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Our Variances Are Part Of Who We Are As Individuals



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To the Editor:

"I don't see color ". It's a common phrase white people use to signal that they are not racist. "I treat everyone the same".

It sounds good. It feels good. It is always ever used innocently to try to indicate safety.

Unfortunately, it is often not received that way.

A few weeks ago, during Black History Month, my friend shared a photo with me that she took at Newtown Middle School. There were several panels in the display, “We See Color”, “We Recognize the Texture of Human Life,” and several other encouraging and inclusive statements. The first one excited her. "The schools get it it!" she told me. "We See Color". A simple phrase that carries such deep meaning for her.

Navigating racial and ethnic complexities is hard. Including for white people here in America.

Hundreds of years of slave culture required the dominant population to develop and embrace justifications for the permanent enslavement of humans who looked a lot like them — but not enough like them.

These justifications became cultural norms.

In the almost 160 years since the end of the Civil War and the Great Emancipation that occurred at that time, the dominant white culture has failed to fully acknowledge, unwind, and eradicate those cultural norms that we had leaned into for centuries.

In my youth, in the 1970s, we spoke of America as the Great Melting Pot.

The idea was that immigrants would come to America and embrace our dominant language, our culture, and our values. We would become one people.

What this understanding ignores is that the process of "becoming one people" requires the erasure of history and legacy. It requires rejecting the truths of one's natal culture and the embrasure of a foreign culture. An acknowledgment of American Exceptionalism.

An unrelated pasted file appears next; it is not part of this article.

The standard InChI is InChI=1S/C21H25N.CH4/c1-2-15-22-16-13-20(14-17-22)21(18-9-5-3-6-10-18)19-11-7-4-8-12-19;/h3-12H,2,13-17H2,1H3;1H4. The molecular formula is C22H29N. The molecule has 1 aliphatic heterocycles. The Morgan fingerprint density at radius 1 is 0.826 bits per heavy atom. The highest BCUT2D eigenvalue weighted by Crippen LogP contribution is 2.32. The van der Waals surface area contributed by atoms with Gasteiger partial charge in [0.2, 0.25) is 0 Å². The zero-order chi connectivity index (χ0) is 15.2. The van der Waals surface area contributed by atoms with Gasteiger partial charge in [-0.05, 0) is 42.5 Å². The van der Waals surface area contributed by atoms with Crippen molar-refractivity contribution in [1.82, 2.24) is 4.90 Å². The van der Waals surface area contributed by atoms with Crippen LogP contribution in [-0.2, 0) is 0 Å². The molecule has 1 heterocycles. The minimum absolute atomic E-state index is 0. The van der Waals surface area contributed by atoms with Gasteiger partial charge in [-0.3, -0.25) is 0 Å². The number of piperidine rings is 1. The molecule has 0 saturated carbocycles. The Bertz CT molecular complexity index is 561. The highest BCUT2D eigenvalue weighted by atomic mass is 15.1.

A lot of people who come here are proud of their ancestry. Last month we celebrated Saint Patrick’s Day, an Irish American tradition. We don't want to erase our legacies. We want to know where we come from and embrace our histories with pride.

Our identities.

Who we are.

That which shapes and defines us.

For many, that includes the color of their skin.

Every person of color I have discussed colorblindness with winces at the notion. They don't want their skin color to be erased and they don't want it disregarded.

All humans are beautiful in their various skin tones, eye colors, and hair texture.

Our variances are part of who we are as individuals. Not just in how we appear, but in our experiences.

In a country with a long and deep history of justifying racial inequities and narrowly defined societal norms, people of different colors, creeds, and sexual orientations have different experiences than those who more closely match the norm.

Ignoring those differences erases our individuality and our humanity.

Linda O’Sullivan

Sandy Hook

A letter from Linda O'Sullivan.
Comments are open. Be civil.
1 comment
  1. qstorm says:

    Speak English. Get educated. Work hard. Earn your way. That’s the ‘Melting Pot’ I learned in the 70s.

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